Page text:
NEW YORK Prices for mill-grade aluminum scrap weakened across the board July 15, with sources saying that tepid market activity coupled with weakening exchange prices were having negative effects on the secondary market.
Prices for 5052 segregated low-copper alloy clips fell to 84 to 86 cents per pound from 86 to 88 cents previously, 3105 clips slipped to 76 to 78 cents per pound from 78 to 80 cents, mixed low-copper alloy clips decreased to 74 to 76 cents per pound from 76 to 78 cents and painted siding moved down to 71 to 73 cents per pound from 73 to 75 cents.
"This is all terminal market related," one scrap trader said. "Demand for mill-grade scrap is pretty good and if the (London Metal Exchange) goes up secondary prices should follow."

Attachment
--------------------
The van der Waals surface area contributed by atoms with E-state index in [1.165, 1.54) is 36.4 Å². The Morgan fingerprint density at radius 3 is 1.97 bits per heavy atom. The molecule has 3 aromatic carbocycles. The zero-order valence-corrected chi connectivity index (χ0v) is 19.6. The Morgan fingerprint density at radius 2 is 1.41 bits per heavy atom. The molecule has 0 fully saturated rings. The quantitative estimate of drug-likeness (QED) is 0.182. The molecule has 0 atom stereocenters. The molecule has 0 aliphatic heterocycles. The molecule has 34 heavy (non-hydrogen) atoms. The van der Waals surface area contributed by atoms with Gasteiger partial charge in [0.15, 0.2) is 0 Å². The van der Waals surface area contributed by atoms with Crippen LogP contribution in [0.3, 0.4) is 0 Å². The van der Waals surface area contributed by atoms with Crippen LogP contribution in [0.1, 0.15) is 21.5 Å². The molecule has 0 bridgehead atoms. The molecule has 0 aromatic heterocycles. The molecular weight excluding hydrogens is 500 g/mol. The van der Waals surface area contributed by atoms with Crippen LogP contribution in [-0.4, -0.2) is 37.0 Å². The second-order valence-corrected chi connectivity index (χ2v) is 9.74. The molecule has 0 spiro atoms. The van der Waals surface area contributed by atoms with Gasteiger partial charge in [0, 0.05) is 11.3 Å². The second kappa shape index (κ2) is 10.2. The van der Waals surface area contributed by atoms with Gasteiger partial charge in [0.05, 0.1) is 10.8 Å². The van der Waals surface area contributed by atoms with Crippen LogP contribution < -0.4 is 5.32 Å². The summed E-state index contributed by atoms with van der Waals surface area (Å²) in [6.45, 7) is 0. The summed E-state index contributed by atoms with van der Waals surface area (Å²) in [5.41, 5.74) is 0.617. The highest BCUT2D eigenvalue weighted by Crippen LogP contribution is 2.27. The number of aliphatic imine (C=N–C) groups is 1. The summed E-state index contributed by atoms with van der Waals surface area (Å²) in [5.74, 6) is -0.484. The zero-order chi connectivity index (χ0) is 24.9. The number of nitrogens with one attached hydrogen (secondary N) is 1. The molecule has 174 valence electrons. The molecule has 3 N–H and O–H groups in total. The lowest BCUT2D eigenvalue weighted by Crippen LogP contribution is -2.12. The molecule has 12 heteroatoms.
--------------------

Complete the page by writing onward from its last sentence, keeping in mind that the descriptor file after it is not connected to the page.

Prices for smelter-grade aluminum scrap were mostly steady July 15, with participants saying that slowing demand could bring tags down in the coming weeks.
The price range for 1-1-3 sows fell to 74 to 76 cents per pound from 75 to 77 cents previously. U.S. aluminum producers used beverage can (UBC) prices also decreased to 70 to 71 cents per pound from 71 to 72 cents.
The primary aluminum cash contract on the LME ended the official session July 15 at $1,752.50 per tonne (79.5 cents per pound), down 2.7 percent from $1,800.50 per tonne (81.7 cents per pound) July 11.
Secondary alloy tags held steady July 15 as demand from the automotive sector continued to bolster the market, sources said.
Prices for A380.1 remained at $1.01 to $1.03 per pound and 319.1 at $1.07 to $1.09 per pound. Prices for 356.1, as well as the low-copper A360.1 and A413.1 alloys, were all steady at $1.08 to $1.10 per pound.
All other secondary scrap grades were unchanged.